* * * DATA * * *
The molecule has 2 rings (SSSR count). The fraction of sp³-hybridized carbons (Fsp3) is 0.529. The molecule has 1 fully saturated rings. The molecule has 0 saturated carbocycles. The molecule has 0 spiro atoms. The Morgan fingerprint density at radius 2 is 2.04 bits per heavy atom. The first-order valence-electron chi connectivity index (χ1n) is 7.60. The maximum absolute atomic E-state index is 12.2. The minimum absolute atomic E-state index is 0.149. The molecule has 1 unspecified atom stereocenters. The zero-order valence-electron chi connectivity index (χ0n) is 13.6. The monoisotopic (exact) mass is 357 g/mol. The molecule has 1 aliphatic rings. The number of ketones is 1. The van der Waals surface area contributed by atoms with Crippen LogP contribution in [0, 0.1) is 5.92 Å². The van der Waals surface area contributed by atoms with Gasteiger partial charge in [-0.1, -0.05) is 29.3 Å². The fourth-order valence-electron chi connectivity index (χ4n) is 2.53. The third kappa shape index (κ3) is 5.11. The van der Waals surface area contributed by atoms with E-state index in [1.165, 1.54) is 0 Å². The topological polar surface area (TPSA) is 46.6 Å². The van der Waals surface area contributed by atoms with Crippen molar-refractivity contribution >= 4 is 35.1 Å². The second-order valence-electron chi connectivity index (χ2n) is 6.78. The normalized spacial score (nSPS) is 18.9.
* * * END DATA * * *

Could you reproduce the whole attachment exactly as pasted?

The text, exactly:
The molecule has 2 rings (SSSR count). The fraction of sp³-hybridized carbons (Fsp3) is 0.529. The molecule has 1 fully saturated rings. The molecule has 0 saturated carbocycles. The molecule has 0 spiro atoms. The Morgan fingerprint density at radius 2 is 2.04 bits per heavy atom. The first-order valence-electron chi connectivity index (χ1n) is 7.60. The maximum absolute atomic E-state index is 12.2. The minimum absolute atomic E-state index is 0.149. The molecule has 1 unspecified atom stereocenters. The zero-order valence-electron chi connectivity index (χ0n) is 13.6. The monoisotopic (exact) mass is 357 g/mol. The molecule has 1 aliphatic rings. The number of ketones is 1. The van der Waals surface area contributed by atoms with Crippen LogP contribution in [0, 0.1) is 5.92 Å². The van der Waals surface area contributed by atoms with Gasteiger partial charge in [-0.1, -0.05) is 29.3 Å². The fourth-order valence-electron chi connectivity index (χ4n) is 2.53. The third kappa shape index (κ3) is 5.11. The van der Waals surface area contributed by atoms with E-state index in [1.165, 1.54) is 0 Å². The topological polar surface area (TPSA) is 46.6 Å². The van der Waals surface area contributed by atoms with Crippen molar-refractivity contribution >= 4 is 35.1 Å². The second-order valence-electron chi connectivity index (χ2n) is 6.78. The normalized spacial score (nSPS) is 18.9.